Here in the UK we have a system called IAPT – Improved Access to Psychological Therapies. The waiting list is quite long, but, I decided to go along to see what it is all about and if the therapy could be helpful.
So, I made the appointment and, initially my therapist gave me some self reflecting tasks to do; write down important life events in a timeline, keep a worry diary and that kind of thing so we could discuss the content together. I found it useful to be objective about my own life and I have written many a diary for my moods and life events in my time so this task was nothing new to me. We then discussed a technique called Worry Time. I was to use this technique to help me reflect upon my worries and deal with them in a more healthy, efficient and productive manner. I’d read about this technique in books before, but, how many of us read something in a book and then actually act upon it? I try to do all the exercises in self help books but I admit that this one I had truly avoided. This time I was determined to partake in the suggested task. So, this is what to do:
1 – Briefly note down any worry as it comes into your mind. Write it in a notebook whether this be with a paper and pen or on your phone or other electronic device.
2 – Distract yourself immediately from the worry. You can do this by any means available, just busy your head with alternative information; go outside, be active, do some housework, draw, play music, have fun with the dog, anything to take your mind away from the worry.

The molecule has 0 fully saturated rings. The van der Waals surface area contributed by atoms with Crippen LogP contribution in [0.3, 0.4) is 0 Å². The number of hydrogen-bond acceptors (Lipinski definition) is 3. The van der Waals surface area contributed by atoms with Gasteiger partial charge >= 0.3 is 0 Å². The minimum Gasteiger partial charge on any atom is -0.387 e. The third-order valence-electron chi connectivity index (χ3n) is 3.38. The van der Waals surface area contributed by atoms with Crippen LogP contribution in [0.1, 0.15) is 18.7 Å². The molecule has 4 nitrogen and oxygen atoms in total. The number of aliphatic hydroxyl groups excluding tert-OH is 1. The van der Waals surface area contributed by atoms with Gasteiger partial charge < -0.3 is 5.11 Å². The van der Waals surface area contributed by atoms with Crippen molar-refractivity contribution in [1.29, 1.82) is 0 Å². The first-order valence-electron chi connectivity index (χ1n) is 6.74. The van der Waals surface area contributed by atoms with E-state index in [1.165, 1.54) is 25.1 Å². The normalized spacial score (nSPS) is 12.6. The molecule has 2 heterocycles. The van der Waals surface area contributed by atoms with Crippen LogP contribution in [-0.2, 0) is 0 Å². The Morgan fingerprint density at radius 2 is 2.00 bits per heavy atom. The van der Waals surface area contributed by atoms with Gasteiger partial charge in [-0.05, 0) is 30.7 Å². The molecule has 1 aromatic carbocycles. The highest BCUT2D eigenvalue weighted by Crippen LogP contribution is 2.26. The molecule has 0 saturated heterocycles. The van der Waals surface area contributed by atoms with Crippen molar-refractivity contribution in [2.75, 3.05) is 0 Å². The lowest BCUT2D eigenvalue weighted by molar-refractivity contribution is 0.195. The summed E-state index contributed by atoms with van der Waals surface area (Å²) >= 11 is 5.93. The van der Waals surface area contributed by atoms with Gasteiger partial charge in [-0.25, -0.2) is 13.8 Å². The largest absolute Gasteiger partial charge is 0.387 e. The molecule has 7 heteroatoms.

3 – At the end of the day, now you have your worries noted down, look at these notes. Do this at a given, specific time as this is your worry time. Set yourself this worry time every day for a week or more if you want to. Read through your worries, reflect upon them and only worry about them in this specific given time. Set it for say, fifteen minutes, set a timer and really reassess your day’s worries. When the timer goes off then stop your worrying by using a distraction method again.
Personally, I found this technique very useful. I found that at the end of the day when I read back my worries to myself, some of them had lessened and become less significant and I reviewed them quite differently to when I had initially written them down. My worries became less troublesome over the course of the week and less stressful. I found myself being more logical and seeking practical solutions to my worries, instead of just responding to them with an unhelpful emotional panic. I found that by giving myself more positive headspace instead of randomly obsessing about my worries throughout the day, that I could be more rational about them and take control of them instead of them controlling me. So, I would suggest everyone gives worry time a try, and, stick with it even if it seems tedious to begin with, and, see if you gain a positive outcome too.
I will share more techniques as I venture across new ones and try them out first. Good luck!
Information about IAPT can be found here:
https://www.england.nhs.uk/mental-health/adults/iapt/ [Accessed 17/09/2019]